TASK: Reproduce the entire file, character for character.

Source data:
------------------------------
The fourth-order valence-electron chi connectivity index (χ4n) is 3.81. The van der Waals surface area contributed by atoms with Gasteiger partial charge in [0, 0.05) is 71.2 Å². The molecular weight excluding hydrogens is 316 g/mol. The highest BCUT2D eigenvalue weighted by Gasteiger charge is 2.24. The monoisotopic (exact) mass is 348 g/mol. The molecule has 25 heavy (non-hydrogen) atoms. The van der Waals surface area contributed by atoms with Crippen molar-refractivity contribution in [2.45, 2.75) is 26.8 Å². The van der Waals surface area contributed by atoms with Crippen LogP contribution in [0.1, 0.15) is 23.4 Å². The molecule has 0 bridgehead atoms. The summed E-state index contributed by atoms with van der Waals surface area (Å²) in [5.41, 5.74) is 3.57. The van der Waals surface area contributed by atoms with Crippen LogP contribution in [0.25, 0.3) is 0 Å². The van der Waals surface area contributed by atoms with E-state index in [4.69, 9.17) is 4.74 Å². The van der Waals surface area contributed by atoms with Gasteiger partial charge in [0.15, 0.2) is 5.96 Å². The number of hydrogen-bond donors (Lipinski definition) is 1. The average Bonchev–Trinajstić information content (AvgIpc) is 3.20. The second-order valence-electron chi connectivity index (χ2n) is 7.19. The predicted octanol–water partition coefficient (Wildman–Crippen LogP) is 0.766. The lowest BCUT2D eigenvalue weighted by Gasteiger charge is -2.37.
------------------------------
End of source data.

The fourth-order valence-electron chi connectivity index (χ4n) is 3.81. The van der Waals surface area contributed by atoms with Gasteiger partial charge in [0, 0.05) is 71.2 Å². The molecular weight excluding hydrogens is 316 g/mol. The highest BCUT2D eigenvalue weighted by Gasteiger charge is 2.24. The monoisotopic (exact) mass is 348 g/mol. The molecule has 25 heavy (non-hydrogen) atoms. The van der Waals surface area contributed by atoms with Crippen molar-refractivity contribution in [2.45, 2.75) is 26.8 Å². The van der Waals surface area contributed by atoms with Crippen LogP contribution in [0.1, 0.15) is 23.4 Å². The molecule has 0 bridgehead atoms. The summed E-state index contributed by atoms with van der Waals surface area (Å²) in [5.41, 5.74) is 3.57. The van der Waals surface area contributed by atoms with Crippen LogP contribution in [0.25, 0.3) is 0 Å². The van der Waals surface area contributed by atoms with E-state index in [4.69, 9.17) is 4.74 Å². The van der Waals surface area contributed by atoms with Gasteiger partial charge in [0.15, 0.2) is 5.96 Å². The number of hydrogen-bond donors (Lipinski definition) is 1. The average Bonchev–Trinajstić information content (AvgIpc) is 3.20. The second-order valence-electron chi connectivity index (χ2n) is 7.19. The predicted octanol–water partition coefficient (Wildman–Crippen LogP) is 0.766. The lowest BCUT2D eigenvalue weighted by Gasteiger charge is -2.37.